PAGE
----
Death is not a subject most people are comfortable thinking about let alone talking about. But children don’t have these inhibitions and talking about death is something you may want to be prepared for.
When they first learn the word "death" they don’t hold back with asking questions.
It can usually come out of nowhere and it can be a difficult one to approach. Should you not say too much? Should you tell them it all?
How do you talk to your little one about death?
Why do little ones start asking about death?
When your little one starts playschool it is usually the stage of “why” in general. What most adults tend to block out is that we are surrounded by death all of the time. So are little ones. Characters in movies die, the leaves on the trees die, an insect they stood on died and so on.
Because they’re already so curious about the world, they see our reactions to their questions about death - we may pause or even look nervous and they pick up on that and naturally want to dig deeper.
How do I answer their questions about death?
When they do ask you about death, take it seriously. Be present and available when your child talks about death. Stop what you are doing and listen to them. Be calm and reassuring. Don’t act worried about your child’s mental health. They need you to be the adult here, the strong person in charge who will keep them safe.
Do not use euphemisms.
Children in the 3-6 age range have a very concrete way of thinking. If you say something like, “Our dog passed away” instead of “died,” it may actually confuse your little one. She may think, “Did they go away somewhere? Are they going to come back soon? It can just potentially risk confusion and lack of understanding. Always use the term “died,” even if it feels harsh.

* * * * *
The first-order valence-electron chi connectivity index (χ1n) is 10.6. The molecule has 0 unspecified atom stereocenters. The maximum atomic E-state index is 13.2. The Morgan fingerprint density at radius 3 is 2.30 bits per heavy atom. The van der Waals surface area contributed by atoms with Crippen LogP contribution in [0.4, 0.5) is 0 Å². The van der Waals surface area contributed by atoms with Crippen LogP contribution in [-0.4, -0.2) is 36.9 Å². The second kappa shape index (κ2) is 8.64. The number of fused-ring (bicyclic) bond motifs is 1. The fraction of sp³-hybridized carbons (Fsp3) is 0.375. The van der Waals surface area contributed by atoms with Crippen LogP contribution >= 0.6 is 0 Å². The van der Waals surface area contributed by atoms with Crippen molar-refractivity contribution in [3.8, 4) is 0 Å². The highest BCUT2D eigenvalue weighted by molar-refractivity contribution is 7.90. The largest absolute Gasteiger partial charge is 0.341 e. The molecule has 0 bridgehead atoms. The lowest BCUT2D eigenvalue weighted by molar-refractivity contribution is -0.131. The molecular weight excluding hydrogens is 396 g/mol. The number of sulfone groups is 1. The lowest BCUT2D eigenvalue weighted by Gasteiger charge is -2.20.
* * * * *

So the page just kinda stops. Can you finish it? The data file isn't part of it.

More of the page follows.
Be simple and clear when talking about death.
Be honest and positive. Little ones usually fear that they or their parents will die soon. Let them know that you plan to stick around for a long, long, time. In young-child terms, it’s sufficiently honest to say you’re planning to live to see them grow up and even have children of their own.
If your little one asks what happens after someone dies, respond as simply as possible, without getting mystical (you don’t want to scare your child further with ideas of ghosts, or have them think people have gone to a ‘better place’ and left them behind). You can assure them that when someone dies they will always be in your memories. “Nana will always be with me, in my heart. She doesn’t come over any more, but she’s still here, in our memories.”
What can I do if my child is anxious about dying?
Start by reassuring your little one that they are safe and healthy. Answer their questions simply and honestly and try to redirect them with a game or a book etc. If you find that their anxiety around death is affecting their everyday life, it is a good idea to get advice from a professional.
The information contained here is not a substitute for medical examination, diagnosis or treatment by a qualified professional. If in doubt, always consult your family doctor.